How to Say You’re Welcome in French

How to Say You're Welcome in French

Whenever someone thanks you it’s important to know exactly which form of “you’re welcome” to respond with. If you’re with a friend you will want to respond differently than if you are with your boss, and if you’re in France you may want to respond differently than if you are in Canada. 

In this article, we’re going to go over all of the different ways to say “you’re welcome” in French that you can use depending on the situation you find yourself in.

 

Using De rien to say you're welcome in French

De rien is probably the most common way of saying “you’re welcome” in French which, when translated literally, means “of nothing”. You can think of it in the same way to how we say “it’s nothing” in English. If you happen to speak Spanish, you’ll have an easy time remembering it because it’s similar to the Spanish phrase de nada.

It should be noted however that de rien is used much more often in French than “it’s nothing” is used in English. Although it’s not something you should use in formal situations you can use it in most informal or casual situations without an issue.

 

using il n'y pas de quoi to say you're welcome in french

Il n’y a pas de quoi is similar to de rien in that it tries to minimize the reason why someone is thanking you in the first place. Translated literally il n’y a pas de quoi gives us something along the lines of “there’s nothing to thank for”. It’s not uncommon however to hear people shorten it a bit and say just y a pas de quoi.

 

using je t'en prie to say you're welcome in French

This one is another pretty common way to say “you’re welcome” in French and is a little more formal than de rien and il n’y a pas de quoi. This is a great way to say “you’re welcome” in French because although it’s a little more formal than the previous two, it’s also more genuine.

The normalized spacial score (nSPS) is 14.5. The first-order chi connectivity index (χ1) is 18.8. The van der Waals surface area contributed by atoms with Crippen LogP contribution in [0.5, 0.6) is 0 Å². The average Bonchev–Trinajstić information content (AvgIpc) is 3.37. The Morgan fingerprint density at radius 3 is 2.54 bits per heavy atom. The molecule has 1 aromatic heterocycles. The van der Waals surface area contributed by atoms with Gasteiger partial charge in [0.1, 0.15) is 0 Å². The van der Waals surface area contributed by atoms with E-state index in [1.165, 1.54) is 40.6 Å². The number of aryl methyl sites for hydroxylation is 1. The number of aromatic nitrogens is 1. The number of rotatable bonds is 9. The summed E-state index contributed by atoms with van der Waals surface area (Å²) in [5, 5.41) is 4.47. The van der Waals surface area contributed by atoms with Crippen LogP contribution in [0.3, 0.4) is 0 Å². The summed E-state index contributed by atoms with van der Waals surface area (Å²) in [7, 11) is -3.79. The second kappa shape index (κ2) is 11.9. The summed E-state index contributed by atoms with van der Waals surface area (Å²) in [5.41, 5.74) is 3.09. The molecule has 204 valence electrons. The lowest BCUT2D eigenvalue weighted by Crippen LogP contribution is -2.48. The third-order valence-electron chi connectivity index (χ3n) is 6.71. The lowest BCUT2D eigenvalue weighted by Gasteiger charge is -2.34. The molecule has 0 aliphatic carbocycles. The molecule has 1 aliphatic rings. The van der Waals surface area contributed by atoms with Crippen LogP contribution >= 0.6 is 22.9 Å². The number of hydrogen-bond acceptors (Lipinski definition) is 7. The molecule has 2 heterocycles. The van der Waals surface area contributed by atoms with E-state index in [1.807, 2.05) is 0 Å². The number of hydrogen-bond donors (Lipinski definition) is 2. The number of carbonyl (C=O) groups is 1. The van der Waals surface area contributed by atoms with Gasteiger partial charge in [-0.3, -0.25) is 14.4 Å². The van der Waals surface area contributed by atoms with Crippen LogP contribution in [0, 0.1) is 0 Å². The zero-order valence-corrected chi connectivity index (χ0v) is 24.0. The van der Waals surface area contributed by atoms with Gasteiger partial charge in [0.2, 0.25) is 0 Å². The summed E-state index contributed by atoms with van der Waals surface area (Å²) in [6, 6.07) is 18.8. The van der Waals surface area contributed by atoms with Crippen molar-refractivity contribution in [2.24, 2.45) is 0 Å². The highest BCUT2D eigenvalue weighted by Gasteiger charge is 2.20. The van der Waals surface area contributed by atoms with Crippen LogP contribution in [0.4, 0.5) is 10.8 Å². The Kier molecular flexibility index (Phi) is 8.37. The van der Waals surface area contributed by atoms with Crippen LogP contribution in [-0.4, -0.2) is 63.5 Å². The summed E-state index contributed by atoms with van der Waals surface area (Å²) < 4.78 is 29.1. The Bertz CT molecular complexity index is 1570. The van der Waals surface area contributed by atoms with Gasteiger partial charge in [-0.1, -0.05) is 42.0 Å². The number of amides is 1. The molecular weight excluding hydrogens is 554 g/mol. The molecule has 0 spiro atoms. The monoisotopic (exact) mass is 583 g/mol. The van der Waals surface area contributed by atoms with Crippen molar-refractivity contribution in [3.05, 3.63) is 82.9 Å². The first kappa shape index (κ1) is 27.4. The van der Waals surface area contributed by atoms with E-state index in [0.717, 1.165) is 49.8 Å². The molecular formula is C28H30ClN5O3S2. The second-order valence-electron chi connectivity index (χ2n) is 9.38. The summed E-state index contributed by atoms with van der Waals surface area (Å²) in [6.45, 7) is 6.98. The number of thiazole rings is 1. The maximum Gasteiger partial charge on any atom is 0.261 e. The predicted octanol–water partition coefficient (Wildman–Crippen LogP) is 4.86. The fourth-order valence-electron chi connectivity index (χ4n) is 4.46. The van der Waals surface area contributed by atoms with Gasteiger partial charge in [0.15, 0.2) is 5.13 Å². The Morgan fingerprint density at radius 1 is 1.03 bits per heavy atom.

This is something you would use for situations that are a little more serious and require a bit more emotion.

 

Using Je vous en prie to say you’re welcome in French

If we had to rank this phrase among the other three that we already went over then this one would rank as the most formal. This can be easily seen by the word vous that in French is the formal version of “you”.

The only exception to this is when you are saying “you’re welcome” to more than one person because vous is used when speaking to multiple people regardless of whether or not the situation is formal.

Je vous en prie is a great way to say “you’re welcome” in French because for the most part you never have to worry about whether or not you’re being formal enough or not taking the situation as seriously as you should. It’s better to be too formal than not formal enough.

 

Using Avec Plaisir to say you’re welcome in French

Most of us are aware that countries often have different vocabulary for certain words, but for this one we aren’t going to even leave France.

Avec plaisir is comparable to de rien, but is used most often in the South of France. Translated literally as “with pleasure” it’s perfect to use when you not only want to say “you’re welcome” to someone, but also that you are happy to have done whatever you did to make them thank you.

If you want a better English translation for this one than just “you’re welcome” then I’d suggest “my pleasure”. Just don’t get the two mixed up and start saying mon plaisir as this is incorrect.